Measures introduced by the Social Security and National Insurance Trust (SSNIT) in February 2018 to delete ghost names from the pension payroll have yielded positive results.
The trust had, as of August 24, 2018, saved GH¢18.1 million following the deletion of 8,366 ghost names.
The amount is currently lodged in a designated account at the Bank of Ghana (BoG).
In an exclusive interview on the deactivation exercise in Accra on Tuesday, the Director-General of SSNIT, Dr John Ofori-Tenkorang, said the names of 43,618 pensioners were earmarked to be deleted in the event they failed to go through the verification exercise.
According to data available to the Daily Graphic, 35,252 pensioners verified their accounts biometrically.
There were ample public announcements urging pensioners to verify their accounts biometrically, Dr Ofori-Tenkorang said.
He explained that the public education campaign went on for six months before the deactivation exercise began.
Prior to the exercise, 734 people above 90 years were on the payroll but 370 were presumed dead because they did not resurface after their accounts had been deactivated.
Additionally, the accounts of 1,471 out of the 9,348 pensioners between the ages of 80 and 89 have also been deactivated following their failure to biometrically verify their accounts.
Dr Ofori-Tenkorang further disclosed that 6,605 retirees between 72 and 79 years had their names deleted from the list of 33,536 pensioners in that age bracket for failing to verify their accounts.
He explained that the exercise was aimed at doing away with ghost names on the trust’s pension payroll, as well as whip up public confidence in the administration of pension funds.
As a follow up to the exercise, he disclosed that the trust had written to all local banks to return pension money that had not been claimed six months after payment.
He said the retained funds had been placed in a special account created at the BoG.
He said SSNIT was saving an average of ¢2.6 million a month following the introduction of the verification exercise.
Another measure introduced to curb the incidence of having ghost names on the trust’s pension payroll was that all pensioners were required to authenticate their accounts once a year after attaining age 72, he said.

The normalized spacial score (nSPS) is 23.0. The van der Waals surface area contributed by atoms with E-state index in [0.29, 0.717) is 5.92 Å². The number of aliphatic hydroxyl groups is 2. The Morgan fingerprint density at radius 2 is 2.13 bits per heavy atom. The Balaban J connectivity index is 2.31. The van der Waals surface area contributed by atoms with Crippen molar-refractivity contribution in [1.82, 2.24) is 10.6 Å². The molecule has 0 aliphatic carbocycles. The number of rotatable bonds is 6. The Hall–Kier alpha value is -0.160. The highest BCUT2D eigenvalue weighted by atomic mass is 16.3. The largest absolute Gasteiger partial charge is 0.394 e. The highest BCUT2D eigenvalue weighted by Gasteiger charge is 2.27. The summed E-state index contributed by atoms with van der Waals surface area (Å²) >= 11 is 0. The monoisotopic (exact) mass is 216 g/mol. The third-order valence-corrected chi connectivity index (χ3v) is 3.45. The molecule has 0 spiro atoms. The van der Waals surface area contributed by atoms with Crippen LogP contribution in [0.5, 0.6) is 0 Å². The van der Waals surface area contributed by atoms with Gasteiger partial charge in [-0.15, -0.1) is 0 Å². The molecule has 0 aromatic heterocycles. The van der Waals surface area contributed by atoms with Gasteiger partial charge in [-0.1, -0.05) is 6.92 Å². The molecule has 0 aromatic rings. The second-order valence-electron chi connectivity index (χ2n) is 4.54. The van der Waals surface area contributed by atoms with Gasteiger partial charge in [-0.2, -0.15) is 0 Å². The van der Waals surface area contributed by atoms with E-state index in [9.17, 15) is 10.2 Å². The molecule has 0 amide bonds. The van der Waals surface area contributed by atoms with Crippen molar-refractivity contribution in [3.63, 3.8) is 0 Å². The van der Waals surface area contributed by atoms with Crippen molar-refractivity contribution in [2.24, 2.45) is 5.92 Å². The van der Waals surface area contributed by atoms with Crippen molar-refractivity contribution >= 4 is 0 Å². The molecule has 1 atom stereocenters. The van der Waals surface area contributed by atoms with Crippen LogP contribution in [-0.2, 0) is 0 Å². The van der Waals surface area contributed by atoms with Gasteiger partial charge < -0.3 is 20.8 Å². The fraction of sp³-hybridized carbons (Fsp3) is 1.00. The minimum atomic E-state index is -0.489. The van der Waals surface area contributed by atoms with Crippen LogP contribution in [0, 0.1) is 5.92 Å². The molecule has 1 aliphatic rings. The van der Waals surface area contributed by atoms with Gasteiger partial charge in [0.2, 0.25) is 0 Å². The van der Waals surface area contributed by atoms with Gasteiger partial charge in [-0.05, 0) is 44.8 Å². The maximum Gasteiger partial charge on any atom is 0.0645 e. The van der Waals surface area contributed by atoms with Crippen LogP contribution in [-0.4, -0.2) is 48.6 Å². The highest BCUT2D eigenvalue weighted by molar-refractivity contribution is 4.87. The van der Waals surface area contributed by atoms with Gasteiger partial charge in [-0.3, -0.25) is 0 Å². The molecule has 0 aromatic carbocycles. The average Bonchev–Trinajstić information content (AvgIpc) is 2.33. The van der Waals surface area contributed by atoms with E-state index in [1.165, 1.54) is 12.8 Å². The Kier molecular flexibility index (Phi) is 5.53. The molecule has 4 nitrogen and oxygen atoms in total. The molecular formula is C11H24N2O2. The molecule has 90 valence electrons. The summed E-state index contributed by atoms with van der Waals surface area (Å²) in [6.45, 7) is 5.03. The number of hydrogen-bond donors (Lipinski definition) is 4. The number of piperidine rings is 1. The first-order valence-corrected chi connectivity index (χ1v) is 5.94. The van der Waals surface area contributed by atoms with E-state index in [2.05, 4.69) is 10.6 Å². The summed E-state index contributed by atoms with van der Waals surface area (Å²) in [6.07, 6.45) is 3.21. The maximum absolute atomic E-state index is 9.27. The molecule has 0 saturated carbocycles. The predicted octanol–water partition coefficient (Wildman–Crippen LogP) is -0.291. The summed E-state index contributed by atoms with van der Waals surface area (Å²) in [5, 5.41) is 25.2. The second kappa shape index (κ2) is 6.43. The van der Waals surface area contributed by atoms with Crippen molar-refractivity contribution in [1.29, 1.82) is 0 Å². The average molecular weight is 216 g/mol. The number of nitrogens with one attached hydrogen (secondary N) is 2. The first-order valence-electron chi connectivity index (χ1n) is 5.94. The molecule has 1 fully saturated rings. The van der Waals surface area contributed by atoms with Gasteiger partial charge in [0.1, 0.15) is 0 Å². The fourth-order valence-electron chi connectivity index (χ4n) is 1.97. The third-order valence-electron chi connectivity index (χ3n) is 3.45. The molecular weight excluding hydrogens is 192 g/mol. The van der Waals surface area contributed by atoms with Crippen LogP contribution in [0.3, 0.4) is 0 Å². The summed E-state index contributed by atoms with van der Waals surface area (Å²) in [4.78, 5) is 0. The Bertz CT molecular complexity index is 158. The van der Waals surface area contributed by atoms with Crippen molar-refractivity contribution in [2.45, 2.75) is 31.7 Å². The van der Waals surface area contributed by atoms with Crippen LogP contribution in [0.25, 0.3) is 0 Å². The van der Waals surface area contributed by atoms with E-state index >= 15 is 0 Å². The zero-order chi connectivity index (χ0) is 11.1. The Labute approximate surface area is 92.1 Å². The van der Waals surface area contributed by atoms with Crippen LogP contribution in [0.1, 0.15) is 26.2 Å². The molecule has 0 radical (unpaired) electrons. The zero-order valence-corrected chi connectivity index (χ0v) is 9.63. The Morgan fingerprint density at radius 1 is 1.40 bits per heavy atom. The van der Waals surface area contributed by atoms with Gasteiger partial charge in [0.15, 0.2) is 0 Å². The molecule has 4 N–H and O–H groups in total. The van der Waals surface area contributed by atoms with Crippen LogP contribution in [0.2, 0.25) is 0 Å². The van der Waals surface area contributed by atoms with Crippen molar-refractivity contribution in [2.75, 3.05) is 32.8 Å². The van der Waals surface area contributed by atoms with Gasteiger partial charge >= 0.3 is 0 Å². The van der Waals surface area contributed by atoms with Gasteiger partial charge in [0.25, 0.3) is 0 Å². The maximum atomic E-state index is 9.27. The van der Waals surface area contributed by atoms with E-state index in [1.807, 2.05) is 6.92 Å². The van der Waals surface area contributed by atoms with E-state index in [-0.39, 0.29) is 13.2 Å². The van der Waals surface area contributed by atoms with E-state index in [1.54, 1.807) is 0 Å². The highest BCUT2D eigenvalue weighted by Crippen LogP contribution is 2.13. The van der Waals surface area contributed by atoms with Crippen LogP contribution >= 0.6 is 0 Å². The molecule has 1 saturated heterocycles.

“The system thus becomes self-cleansing. After 72 years, you are expected to authenticate your account annually,” Dr Ofori-Tenkorang explained.
In February 2018, the trust advised the BoG to return pension funds which had been unclaimed for a period of six months.
Following the advice, the BoG issued a notice to local banks, directing them to ensure that “all SSNIT pensioners bank accounts in respect of which there have been no withdrawals of monthly pension paid by SSNIT into that account over a period of six months or more should be returned to the designated SSNIT account at the Bank of Ghana”.
The BoG attached the account details to the directive and urged the banks to comply accordingly.
Dr Ofori-Tenkorang told the Daily Graphic that the trust was poised on protecting the fund from being financially abused by non-existent retired workers.
He stated that SSNIT had, since August 2017, given several notices through the media, urging retired workers on the scheme to register biometrically with the trust.
According to him, it was announced that those who failed to comply would be taken off the payroll in 2018.
He said those people would be put back into the system when they complied with the directive.
Dr Ofori-Tenkorang urged the public to support the trust to cleanse the payroll in order to sustain the trust.
Source: Graphic online